Sphere Axial Projection on a Cylinder
We are going to study a projection from the sphere to the cylinder. This is a kind of perspective cylindrical projection. Each point on the sphere is projected horizontally onto a cylinder tangent to the sphere. It is an equal-area projection that was first rigorously defined by Johann H. Lambert (1772).
Hugo Steinhaus wrote about this projection:
"If we place a sphere in a cylinder touching it along the Equator, and if we project the sphere on the cylindrical surface by prolonging the planes of every parallel to cut the cylinder and do the same with all the meridian planes, we get on the cylinder a map of the sphere. By cutting the cylinder open and laying it flat, we get a map of the sphere with a rectangular and straight net of meridians and parallels. This map has the peculiarity (known to Archimedes) of conserving areas. If we then imagine the sphere covered with a thin uniform layer of paint or clay and bring every particle of it to its proper place on the cylinder, we shall get a uniform covering of the cylinder with matter; if we transfer it horizontally back to the common axis of the cylinder and the sphere, we shall cover the axis uniformly with matter."
In his book 'On the Sphere and Cylinder', Archimedes demonstrated the formula for the surface area of a sphere.
This surface area is the same as the lateral surface area of the tangent cylinder and it is four times the surface area of a great circle in the sphere.
After that we can use an intuitive argument to deduce the volume of a sphere.
"The relationship between V and the surface area S is sugested by a heuristic argument similar to the one in the discussion of the area and the circunference of a circle.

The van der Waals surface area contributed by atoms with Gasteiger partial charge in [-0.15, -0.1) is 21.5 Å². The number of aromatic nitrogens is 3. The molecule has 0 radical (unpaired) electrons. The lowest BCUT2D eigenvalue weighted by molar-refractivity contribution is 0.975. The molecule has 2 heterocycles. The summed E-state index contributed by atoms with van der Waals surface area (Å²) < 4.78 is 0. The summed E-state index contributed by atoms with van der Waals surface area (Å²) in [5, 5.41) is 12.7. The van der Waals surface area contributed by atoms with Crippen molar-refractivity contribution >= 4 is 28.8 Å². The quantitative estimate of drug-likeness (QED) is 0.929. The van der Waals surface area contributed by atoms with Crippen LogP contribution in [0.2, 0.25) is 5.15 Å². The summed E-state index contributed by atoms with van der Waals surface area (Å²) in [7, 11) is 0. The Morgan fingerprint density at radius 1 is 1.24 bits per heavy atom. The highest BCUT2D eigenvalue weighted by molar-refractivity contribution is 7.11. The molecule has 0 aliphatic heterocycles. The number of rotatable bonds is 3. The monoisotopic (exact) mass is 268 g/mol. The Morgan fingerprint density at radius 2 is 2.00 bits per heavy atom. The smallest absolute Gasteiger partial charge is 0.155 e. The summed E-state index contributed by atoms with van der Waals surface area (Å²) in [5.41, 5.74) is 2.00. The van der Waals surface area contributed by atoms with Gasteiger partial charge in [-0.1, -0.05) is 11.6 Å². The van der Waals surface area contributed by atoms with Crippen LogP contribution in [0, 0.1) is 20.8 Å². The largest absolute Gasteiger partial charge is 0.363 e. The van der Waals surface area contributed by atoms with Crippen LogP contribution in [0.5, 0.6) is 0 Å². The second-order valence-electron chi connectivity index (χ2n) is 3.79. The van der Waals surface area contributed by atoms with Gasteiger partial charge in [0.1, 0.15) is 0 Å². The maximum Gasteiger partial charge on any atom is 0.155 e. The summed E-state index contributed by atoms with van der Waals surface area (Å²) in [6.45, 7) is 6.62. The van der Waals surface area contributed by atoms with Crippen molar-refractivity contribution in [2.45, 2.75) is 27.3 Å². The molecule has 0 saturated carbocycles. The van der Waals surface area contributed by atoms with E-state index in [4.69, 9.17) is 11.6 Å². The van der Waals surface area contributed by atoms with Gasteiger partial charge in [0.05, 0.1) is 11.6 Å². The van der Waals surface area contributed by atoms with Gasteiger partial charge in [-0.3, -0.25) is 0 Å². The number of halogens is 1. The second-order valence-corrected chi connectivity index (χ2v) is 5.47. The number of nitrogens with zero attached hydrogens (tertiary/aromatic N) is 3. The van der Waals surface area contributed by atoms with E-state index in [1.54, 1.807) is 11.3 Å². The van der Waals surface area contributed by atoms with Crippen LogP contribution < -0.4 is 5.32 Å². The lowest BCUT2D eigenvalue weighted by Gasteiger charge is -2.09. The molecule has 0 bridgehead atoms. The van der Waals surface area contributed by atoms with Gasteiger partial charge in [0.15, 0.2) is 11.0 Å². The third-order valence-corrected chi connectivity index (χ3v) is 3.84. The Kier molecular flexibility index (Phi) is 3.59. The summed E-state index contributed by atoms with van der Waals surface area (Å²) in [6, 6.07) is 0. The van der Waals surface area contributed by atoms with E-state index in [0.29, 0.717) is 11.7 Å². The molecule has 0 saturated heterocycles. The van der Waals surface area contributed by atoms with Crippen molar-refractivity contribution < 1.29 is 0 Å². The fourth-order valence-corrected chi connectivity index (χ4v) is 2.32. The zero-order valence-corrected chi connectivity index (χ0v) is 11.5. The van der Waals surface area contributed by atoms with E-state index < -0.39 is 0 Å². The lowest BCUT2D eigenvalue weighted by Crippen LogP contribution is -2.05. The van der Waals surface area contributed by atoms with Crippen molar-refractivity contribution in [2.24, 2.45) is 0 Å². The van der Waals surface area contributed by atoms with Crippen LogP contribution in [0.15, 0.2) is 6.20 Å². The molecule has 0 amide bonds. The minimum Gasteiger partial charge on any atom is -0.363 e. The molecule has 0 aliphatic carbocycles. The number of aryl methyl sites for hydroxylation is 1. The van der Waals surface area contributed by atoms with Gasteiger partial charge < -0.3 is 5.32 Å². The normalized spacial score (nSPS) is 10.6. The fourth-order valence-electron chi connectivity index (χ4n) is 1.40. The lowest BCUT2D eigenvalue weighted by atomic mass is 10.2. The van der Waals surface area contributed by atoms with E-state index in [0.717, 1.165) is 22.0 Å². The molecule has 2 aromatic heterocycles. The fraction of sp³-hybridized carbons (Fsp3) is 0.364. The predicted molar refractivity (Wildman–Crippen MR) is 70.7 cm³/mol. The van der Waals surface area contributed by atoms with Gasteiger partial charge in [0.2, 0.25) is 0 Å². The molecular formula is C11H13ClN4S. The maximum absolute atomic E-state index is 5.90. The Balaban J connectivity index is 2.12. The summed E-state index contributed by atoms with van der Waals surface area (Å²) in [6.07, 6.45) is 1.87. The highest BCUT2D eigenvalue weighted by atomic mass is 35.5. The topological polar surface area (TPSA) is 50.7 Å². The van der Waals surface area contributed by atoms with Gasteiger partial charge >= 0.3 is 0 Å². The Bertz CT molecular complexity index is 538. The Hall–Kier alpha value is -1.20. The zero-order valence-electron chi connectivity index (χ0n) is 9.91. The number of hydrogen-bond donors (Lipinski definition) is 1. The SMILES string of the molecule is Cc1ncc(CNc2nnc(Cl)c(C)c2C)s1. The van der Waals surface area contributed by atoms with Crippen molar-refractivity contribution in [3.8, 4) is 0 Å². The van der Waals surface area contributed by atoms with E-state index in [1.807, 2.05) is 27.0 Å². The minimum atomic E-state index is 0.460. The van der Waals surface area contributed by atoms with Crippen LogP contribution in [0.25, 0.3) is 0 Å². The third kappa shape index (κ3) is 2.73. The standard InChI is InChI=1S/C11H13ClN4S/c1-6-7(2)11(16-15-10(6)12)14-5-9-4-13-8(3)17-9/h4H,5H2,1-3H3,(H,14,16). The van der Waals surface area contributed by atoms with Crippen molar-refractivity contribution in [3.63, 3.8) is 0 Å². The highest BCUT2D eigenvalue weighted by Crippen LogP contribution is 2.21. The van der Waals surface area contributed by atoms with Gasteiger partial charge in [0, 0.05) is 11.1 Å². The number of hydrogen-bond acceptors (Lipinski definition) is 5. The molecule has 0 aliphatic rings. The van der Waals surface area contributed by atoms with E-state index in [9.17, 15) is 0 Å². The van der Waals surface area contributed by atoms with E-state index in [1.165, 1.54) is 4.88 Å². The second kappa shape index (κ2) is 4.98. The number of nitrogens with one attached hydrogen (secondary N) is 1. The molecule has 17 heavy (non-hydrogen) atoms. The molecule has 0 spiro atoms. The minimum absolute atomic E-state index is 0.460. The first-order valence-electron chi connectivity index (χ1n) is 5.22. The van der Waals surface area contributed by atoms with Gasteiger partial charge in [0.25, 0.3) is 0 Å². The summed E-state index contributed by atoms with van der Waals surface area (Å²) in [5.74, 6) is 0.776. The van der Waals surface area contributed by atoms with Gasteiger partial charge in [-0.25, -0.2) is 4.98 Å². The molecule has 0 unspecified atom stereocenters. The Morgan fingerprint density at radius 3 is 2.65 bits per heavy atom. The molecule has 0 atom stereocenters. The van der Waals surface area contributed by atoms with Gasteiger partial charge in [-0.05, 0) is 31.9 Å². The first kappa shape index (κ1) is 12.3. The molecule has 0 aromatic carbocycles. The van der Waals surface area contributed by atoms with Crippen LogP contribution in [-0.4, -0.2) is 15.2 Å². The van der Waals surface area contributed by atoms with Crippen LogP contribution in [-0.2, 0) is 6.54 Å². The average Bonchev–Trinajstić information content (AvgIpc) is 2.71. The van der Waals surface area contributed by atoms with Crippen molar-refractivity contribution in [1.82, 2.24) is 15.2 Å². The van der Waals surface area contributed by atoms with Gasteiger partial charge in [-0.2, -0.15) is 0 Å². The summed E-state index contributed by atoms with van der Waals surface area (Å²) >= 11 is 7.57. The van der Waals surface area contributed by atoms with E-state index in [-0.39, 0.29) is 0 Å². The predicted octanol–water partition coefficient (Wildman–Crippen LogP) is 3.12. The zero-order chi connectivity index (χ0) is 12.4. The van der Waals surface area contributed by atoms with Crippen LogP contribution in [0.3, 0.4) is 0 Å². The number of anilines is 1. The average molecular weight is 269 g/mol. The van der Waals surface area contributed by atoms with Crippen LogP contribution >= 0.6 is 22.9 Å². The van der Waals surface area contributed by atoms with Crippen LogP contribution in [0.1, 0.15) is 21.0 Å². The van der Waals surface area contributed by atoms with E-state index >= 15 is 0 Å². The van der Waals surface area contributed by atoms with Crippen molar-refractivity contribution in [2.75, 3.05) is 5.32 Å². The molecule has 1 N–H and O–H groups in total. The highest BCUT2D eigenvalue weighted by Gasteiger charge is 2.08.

We regard the sphere as approximately the union of indefinitely many pyramids with the center of the sphere as their common vertex, and with their bases forming a polyhedral surface with indefinilety many faces inscribed in the sphere, each of which almost coincides with a small piece of the sphere.
Since the height of each of the pyramids will virtually equal the radius of the sphere, and the volume of a pyramid is one-third of the product of its height and its base, it seems evident that
Then we can derive V from S. Archimedes in his book 'The Method' followed the opposite direction and derived S from V.
Archimedes wrote in his book 'The Method':
"From the theorem that a sphere is four times as great as the cone with a great circle of the sphere as base and with height equal to the radius of the sphere I conceived the notion that the surface of any sphere is four times as great as a great circle in it: for, judging from the fact that any circle is equal to a triangle with base equal to the circumference and height equal to the radius of the circle, I apprehended that, in like manner, any sphere is equal to a cone with base equal to the surface of the sphere and height equal to the radius." (cited by Edwards)
Although in Kepler's times Archimedes' 'The Method' was lost, Kepler followed a very similar argument to deduce the surface area of a sphere.
Kepler wrote a book in 1615 about areas and volumes of surfaces and solids: Nova stereometria doliorum vinariorum (New solid geometry of wine barrels). In this book Kepler thought of the sphere as being composed of an infinite number of infinitesimal pyramids or cones each having its vertex at the center of the sphere and whose bases made up the surface of the sphere.
This is one example of a theorem about the sphere in one original Kepler's Nova stereometria doliorum vinariorum. We can read this page, and the full book, in The Posner Memorial Collection,Carnegie Mellon University Libraries.
A translation could be: The surface area of a sphere is four times the area of a great circle of the sphere.
We can review the volume and the surface area of a cylinder circunscribed to a sphere of radius r:
Then we can compare the surface area of an sphere and a cylinder:
And the volume of an sphere and a cylinder:
Then we can conclude:
The ratio of the surface areas of the sphere and the cylinder is the same as the ratio of their volumes.
Archimedes was very proud of these results and he requested that on his tombstone be carved a sphere inscribed in a right circular cylinder whose height equals its diameter.
Archimedes - On the Sphere and Cylinder in The Works of Archimedes edited by T.L.Heath - Dover Publications.
C.H. Edwards - The Historical Development of the Calculus - Springer Verlag New York 1919 (pp.42-54).
Hugo Steinhaus - Mathematical Snapshots - Oxford University Press - Third Edition (p. 221).
B.L. Van der Waerden - Science Awakening (pp.220-222).
Map Fold-outs in Furuti's web site about Map Projections. For example, Lambert's Cylindrical Equal-Area Projection.
Peter R. Cromwell - 'Polyhedra', Cambridge University Press, 1999.